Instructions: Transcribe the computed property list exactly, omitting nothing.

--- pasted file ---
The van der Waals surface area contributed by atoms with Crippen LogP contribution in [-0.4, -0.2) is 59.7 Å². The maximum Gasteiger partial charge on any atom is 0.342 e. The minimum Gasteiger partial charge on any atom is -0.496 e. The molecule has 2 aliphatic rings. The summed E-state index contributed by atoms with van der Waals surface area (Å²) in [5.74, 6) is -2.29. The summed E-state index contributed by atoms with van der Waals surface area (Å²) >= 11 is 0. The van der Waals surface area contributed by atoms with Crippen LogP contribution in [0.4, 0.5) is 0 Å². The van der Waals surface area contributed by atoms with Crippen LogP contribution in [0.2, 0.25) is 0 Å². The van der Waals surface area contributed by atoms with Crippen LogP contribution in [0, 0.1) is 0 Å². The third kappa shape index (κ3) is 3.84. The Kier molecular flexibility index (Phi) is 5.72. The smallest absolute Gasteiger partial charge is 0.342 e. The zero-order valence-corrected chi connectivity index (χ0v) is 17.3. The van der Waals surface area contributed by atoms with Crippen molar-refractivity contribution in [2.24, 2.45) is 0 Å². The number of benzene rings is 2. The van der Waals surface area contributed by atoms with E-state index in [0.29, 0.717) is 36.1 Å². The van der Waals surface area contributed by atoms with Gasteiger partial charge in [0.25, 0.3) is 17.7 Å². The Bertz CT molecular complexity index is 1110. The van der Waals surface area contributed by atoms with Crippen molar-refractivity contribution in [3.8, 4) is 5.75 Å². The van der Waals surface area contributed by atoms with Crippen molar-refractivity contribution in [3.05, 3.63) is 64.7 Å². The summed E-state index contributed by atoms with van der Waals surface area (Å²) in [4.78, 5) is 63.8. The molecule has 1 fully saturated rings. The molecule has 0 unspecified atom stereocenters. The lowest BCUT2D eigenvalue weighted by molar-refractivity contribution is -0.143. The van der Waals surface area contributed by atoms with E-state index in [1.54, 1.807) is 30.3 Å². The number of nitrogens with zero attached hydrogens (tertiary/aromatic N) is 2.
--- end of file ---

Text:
The van der Waals surface area contributed by atoms with Crippen LogP contribution in [-0.4, -0.2) is 59.7 Å². The maximum Gasteiger partial charge on any atom is 0.342 e. The minimum Gasteiger partial charge on any atom is -0.496 e. The molecule has 2 aliphatic rings. The summed E-state index contributed by atoms with van der Waals surface area (Å²) in [5.74, 6) is -2.29. The summed E-state index contributed by atoms with van der Waals surface area (Å²) >= 11 is 0. The van der Waals surface area contributed by atoms with Crippen LogP contribution in [0.4, 0.5) is 0 Å². The van der Waals surface area contributed by atoms with Crippen LogP contribution in [0.2, 0.25) is 0 Å². The van der Waals surface area contributed by atoms with Crippen LogP contribution in [0, 0.1) is 0 Å². The third kappa shape index (κ3) is 3.84. The Kier molecular flexibility index (Phi) is 5.72. The smallest absolute Gasteiger partial charge is 0.342 e. The zero-order valence-corrected chi connectivity index (χ0v) is 17.3. The van der Waals surface area contributed by atoms with Crippen molar-refractivity contribution in [2.24, 2.45) is 0 Å². The number of benzene rings is 2. The van der Waals surface area contributed by atoms with E-state index in [0.29, 0.717) is 36.1 Å². The van der Waals surface area contributed by atoms with Gasteiger partial charge in [0.25, 0.3) is 17.7 Å². The Bertz CT molecular complexity index is 1110. The van der Waals surface area contributed by atoms with Crippen molar-refractivity contribution in [3.8, 4) is 5.75 Å². The van der Waals surface area contributed by atoms with Crippen molar-refractivity contribution in [3.05, 3.63) is 64.7 Å². The summed E-state index contributed by atoms with van der Waals surface area (Å²) in [4.78, 5) is 63.8. The molecule has 1 fully saturated rings. The molecule has 0 unspecified atom stereocenters. The lowest BCUT2D eigenvalue weighted by molar-refractivity contribution is -0.143. The van der Waals surface area contributed by atoms with E-state index in [1.54, 1.807) is 30.3 Å². The number of nitrogens with zero attached hydrogens (tertiary/aromatic N) is 2.